3. Guaranteed Issue (GI) – Guaranteed issue life insurance is life insurance that doesn’t require health questions and anyone can qualify. Guarantee issue life is typically designed as a whole life product.
The devil is in the details!
Because products can vary widely between insurance companies, shop the various options to ensure you get the best coverage possible.
For example, too many times we have seen where a consumer could have received a better policy for less money if their agent would have done a better job of identifying the specifics of their health condition. A good rule of thumb to follow is the more health questions you’re willing to answer, the cheaper the policy will be. So, if you want to buy cheap burial insurance, make sure your agent is asking you all the health questions.
Tip! It’s important to shop final expense life insurance with an independent agent who isn’t restricted on the companies they can offer vs. going with an agent who only represents one company, potentially restricting the type of coverage you can qualify for.
Underwriting is very different with final expense vs. fully underwritten life insurance. You can get approved for a policy by simply answering a few medical questions. Below are some of the common questions asked when applying for final expense:
Are you currently confined to a bed, nursing home or assisted living facility?
Are you taking oxygen to assist your breathing?
Do you have an aneurysm that has not yet been repaired?
Have you been diagnosed with kidney disease?
Are you currently receiving dialysis treatment?
Have you ever been diagnosed with Alzheimer’s disease or dementia?
Are you terminally ill?
Do you have AIDS, or HIV?
Are you diabetic? Insulin dependent or oral medication? When were you diagnosed?
Have you been treated for cancer in the last 12-24 months?
Have you been treated for heart attack or stroke in the last 12-24 months?
Do you have congestive heart failure or cardiomyopathy?
Are you dependent on a wheel chair?
Have you been convicted of a felony?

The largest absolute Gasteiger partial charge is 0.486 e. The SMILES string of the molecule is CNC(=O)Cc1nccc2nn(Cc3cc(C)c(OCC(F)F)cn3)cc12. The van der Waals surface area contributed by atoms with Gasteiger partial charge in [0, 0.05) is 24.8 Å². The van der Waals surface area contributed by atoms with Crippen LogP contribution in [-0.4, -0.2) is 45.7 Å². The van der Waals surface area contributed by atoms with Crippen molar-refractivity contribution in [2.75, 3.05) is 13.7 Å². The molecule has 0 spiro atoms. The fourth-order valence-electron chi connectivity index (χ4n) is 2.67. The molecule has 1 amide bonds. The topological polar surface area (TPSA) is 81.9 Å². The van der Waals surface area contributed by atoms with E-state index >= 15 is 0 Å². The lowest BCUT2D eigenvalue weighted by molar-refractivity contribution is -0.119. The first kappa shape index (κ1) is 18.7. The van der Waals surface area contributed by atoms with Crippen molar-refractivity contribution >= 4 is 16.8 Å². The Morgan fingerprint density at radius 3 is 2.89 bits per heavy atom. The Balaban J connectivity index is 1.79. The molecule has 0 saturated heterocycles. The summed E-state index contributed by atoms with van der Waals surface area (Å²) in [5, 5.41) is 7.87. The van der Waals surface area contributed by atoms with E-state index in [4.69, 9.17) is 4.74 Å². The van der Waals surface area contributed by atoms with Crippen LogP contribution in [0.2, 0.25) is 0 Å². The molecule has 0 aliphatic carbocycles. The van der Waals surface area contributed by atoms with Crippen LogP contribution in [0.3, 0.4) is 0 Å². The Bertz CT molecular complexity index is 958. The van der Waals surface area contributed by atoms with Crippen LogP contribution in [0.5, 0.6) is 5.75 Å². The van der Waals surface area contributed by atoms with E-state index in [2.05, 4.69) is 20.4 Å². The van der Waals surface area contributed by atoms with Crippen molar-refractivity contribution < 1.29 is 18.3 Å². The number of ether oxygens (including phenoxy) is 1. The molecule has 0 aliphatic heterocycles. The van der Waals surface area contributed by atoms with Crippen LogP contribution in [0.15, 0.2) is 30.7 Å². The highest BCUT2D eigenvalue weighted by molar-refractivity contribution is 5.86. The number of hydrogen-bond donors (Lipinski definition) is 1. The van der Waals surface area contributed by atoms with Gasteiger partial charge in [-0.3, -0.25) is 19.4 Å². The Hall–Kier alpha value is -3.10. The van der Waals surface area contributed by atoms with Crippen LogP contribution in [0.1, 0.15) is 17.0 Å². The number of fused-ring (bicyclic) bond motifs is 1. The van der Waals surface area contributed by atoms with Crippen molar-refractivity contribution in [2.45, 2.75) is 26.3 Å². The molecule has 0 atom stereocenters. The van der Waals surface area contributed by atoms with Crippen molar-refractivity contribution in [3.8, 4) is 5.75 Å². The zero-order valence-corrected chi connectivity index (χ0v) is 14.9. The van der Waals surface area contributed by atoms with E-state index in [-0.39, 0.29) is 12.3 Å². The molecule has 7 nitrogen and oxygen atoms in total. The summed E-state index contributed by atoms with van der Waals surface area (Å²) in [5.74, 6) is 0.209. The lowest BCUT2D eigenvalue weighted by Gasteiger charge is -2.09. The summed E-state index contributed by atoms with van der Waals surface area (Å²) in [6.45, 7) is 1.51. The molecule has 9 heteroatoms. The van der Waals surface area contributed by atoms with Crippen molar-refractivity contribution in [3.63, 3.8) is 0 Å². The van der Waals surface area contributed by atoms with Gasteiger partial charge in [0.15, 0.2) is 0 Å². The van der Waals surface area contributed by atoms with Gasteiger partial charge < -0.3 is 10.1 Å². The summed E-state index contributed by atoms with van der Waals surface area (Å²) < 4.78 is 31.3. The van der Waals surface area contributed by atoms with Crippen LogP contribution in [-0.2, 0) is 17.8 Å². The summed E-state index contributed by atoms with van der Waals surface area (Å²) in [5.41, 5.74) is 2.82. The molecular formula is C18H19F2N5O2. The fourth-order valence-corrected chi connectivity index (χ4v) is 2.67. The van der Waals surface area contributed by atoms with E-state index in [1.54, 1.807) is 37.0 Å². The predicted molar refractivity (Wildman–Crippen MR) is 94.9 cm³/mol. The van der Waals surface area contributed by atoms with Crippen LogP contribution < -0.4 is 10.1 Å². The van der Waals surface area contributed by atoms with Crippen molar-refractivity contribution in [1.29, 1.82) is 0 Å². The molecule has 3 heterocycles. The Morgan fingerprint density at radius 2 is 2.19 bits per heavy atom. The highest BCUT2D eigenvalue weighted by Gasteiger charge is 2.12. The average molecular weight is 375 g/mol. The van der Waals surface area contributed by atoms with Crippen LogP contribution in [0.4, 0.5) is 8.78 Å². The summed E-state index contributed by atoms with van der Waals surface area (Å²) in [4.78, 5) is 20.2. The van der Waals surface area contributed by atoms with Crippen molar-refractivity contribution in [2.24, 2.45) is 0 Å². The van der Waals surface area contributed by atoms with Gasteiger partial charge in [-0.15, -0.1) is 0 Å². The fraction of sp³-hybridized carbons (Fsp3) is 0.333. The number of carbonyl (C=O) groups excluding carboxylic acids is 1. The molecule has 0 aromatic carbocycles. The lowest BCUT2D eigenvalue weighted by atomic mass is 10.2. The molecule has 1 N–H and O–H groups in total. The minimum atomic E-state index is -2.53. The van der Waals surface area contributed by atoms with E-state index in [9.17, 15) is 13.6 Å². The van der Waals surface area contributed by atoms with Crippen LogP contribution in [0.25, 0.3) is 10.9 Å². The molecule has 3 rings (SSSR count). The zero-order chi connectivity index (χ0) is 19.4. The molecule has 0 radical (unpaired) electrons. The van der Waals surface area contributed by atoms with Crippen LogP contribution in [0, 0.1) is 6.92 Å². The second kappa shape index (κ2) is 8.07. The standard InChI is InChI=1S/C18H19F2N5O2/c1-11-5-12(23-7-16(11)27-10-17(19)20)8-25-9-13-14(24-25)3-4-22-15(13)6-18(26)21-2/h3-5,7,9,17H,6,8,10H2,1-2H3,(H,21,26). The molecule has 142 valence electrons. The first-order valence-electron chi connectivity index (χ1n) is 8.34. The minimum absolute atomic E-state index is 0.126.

Do you have liver disease?
Applying is a simple process.
Step 1: Set an Appointment with an Independent Agent.
Finding an independent agent is an important step in the purchase process of final expense. The reason we suggest an independent agent is due to their ability to represent many of the top life insurance companies. This is important because they can navigate the various companies and, based on the underwriting requirements, can find an affordable solution for you.
Step 2: Choose your final expense policy from a highly-rated company
Funeral expense insurance can be purchased from many different companies. Make sure the company is rated A- or better by A.M. Best, the primary rating company that reviews the financial strength of life insurance companies.
Step 3: Answer the health questions and complete the phone interview
By now you have completed the final expense application with your agent and it’s time for the phone interview with the insurance company. Most final expense companies require a compliance interview at the point of sale to ensure the agent covered all the required detail in their presentation and that you have answered all questions.
The company will then run a medical background check which is referred to as an MIB check and prescription drug check. This ensures the answers to your health questions align with what is on record with your medical history.
These interviews usually take only 15 minutes and you’ll have an approval or decline by the time the call is finished.